Tax considerations for those who worked from home in 2020
byline M. Feltham, Chief Steward Local 110
First, I offer the obligatory disclaimer: never take tax advice from an English professor! Opening jests aside, however, I’m not qualified to give tax advice, so what follows is meant more as a story of my own journey through the weird and not-so-wonderful world of COVID and its income-tax implications for 2020. Tax advice, moreover, must fit individual circumstances, so you should all consult with a professional tax preparer of some kind before making any decisions based on anything you read online, including my words here.
Now that that’s out of the way, I’ll tell you my story.
Like most of you, I started working from home in mid-March of last year and quickly began to incur expenses as a result. My hydro bill went up, my internet usage increased, and I started using my own office supplies to do 100% of my college work. Although I’m no tax expert, I am interested in the rules around taxes, especially as they affect my bank account, so I started to read about the tax implications of working from home. There were plenty of them.
Most of you have probably heard of the magical T2200 form, also known as the “Declaration of Conditions of Employment.” I first heard of this form many years ago at a different employer, and quickly learned that employers are sometimes reluctant to give these out. However, I immediately asked our HR contacts whether Fanshawe planned to issue these forms as a result of COVID. Conversations about this began last summer, and continued through the fall; meanwhile, the Government of Canada was making its own plan for dealing the influx of questions regarding this matter. Here’s where it all landed: CRA announced a new form, the T2200S (“S” for “Special,” I believe), and Fanshawe announced that it would issue these forms on request.
To request a T2200S, email firstname.lastname@example.org to request the form.
The other piece you’ve probably heard about is the $400.00 that people can claim. To paraphrase Bob Dylan, the first the thing I should tell you about the $400.00 is that it isn’t actually $400.00—not for us, in most if not all cases. It’s actually a maximum of 400.00, based on $2.00 per day for each day worked from home. Because of when our COVID work-from-home period started and because of our 43-day vacations, college professors generally won’t have enough days worked from home to hit the maximum.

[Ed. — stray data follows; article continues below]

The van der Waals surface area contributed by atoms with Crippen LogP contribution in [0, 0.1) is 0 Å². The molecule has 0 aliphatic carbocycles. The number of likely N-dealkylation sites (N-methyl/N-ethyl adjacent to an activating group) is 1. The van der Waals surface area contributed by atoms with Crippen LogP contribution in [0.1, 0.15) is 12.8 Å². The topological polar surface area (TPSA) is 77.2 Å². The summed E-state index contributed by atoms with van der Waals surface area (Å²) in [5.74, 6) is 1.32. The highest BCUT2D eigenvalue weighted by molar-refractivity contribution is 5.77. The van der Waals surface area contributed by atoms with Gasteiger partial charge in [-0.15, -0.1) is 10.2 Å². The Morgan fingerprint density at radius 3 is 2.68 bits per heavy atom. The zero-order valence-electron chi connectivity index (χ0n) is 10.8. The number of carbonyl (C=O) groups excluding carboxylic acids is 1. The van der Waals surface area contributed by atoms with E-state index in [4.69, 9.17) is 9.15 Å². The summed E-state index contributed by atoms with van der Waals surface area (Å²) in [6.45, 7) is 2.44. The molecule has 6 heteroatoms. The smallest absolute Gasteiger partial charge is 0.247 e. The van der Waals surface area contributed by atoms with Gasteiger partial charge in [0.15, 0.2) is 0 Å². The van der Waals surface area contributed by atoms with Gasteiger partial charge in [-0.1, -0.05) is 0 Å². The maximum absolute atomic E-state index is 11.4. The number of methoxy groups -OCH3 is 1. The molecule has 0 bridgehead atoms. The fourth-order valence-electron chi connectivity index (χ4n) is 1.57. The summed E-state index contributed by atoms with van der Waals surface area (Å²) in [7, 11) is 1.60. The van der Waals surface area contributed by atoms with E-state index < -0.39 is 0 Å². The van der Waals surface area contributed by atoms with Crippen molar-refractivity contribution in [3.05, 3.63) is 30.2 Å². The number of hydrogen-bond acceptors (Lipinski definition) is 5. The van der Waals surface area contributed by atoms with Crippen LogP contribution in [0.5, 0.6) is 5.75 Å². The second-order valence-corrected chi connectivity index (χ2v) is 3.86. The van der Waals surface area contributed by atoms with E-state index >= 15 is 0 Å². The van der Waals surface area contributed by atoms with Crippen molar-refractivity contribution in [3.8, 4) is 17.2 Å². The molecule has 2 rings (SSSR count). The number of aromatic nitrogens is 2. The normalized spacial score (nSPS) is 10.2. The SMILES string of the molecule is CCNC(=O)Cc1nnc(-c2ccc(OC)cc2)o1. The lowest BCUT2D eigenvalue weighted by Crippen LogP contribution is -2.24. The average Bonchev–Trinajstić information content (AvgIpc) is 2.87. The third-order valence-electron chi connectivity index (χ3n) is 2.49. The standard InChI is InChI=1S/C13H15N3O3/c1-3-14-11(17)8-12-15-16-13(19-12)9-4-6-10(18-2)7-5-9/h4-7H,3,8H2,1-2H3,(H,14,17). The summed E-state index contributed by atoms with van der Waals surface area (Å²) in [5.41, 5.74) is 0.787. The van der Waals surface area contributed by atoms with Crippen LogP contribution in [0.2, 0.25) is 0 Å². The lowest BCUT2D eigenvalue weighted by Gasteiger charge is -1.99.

The big question people tend to ask is this: should I use the simplified method or the more detailed method with the T2200S form? The short answer is, it depends. The longer version is below, where I suggest some questions you’ll want to ask yourself and your tax professional.
The 2.00/day amount, I’m told, requires no proof in terms of receipts and so on. The T2200S method does require proof but potentially allows you to claim more: a fraction of your rent, hydro, internet, and so on. I’ve read that you can claim rent if you rent but not mortgage payments if you own, so that’s a consideration.
Here are some questions you’ll need to ask:
- Am I better off with the per-day method or the T2200S?
- If I can claim rent or other home expenses (hydro, etc), what percentage can I claim?
- Note that this is usually based on the percentage of square footage of your home workspace. For example, I’m a renter, and I have a dedicated home office that’s about 20% of my square footage, so that’s the information I’m giving to my tax professional.
- What expenses are eligible, and can I claim them in whole or in part?
- For example, with my internet service, what percentage is work and what percentage is personal?
- Do I have receipts for all eligible expenses in case CRA wants to see them?
Again, though, don’t just take my word for any of this: please do your own research. I’ve included a few links below to help you get started (all to Government of Canada Pages) but in the end, it’s your signature on the tax return, so please check with an expert before you file your return for 2020!
Government of Canada Employment Expenses 2020:
Government of Canada Home-Office Expenses Page:
Government of Canada T2200S Page: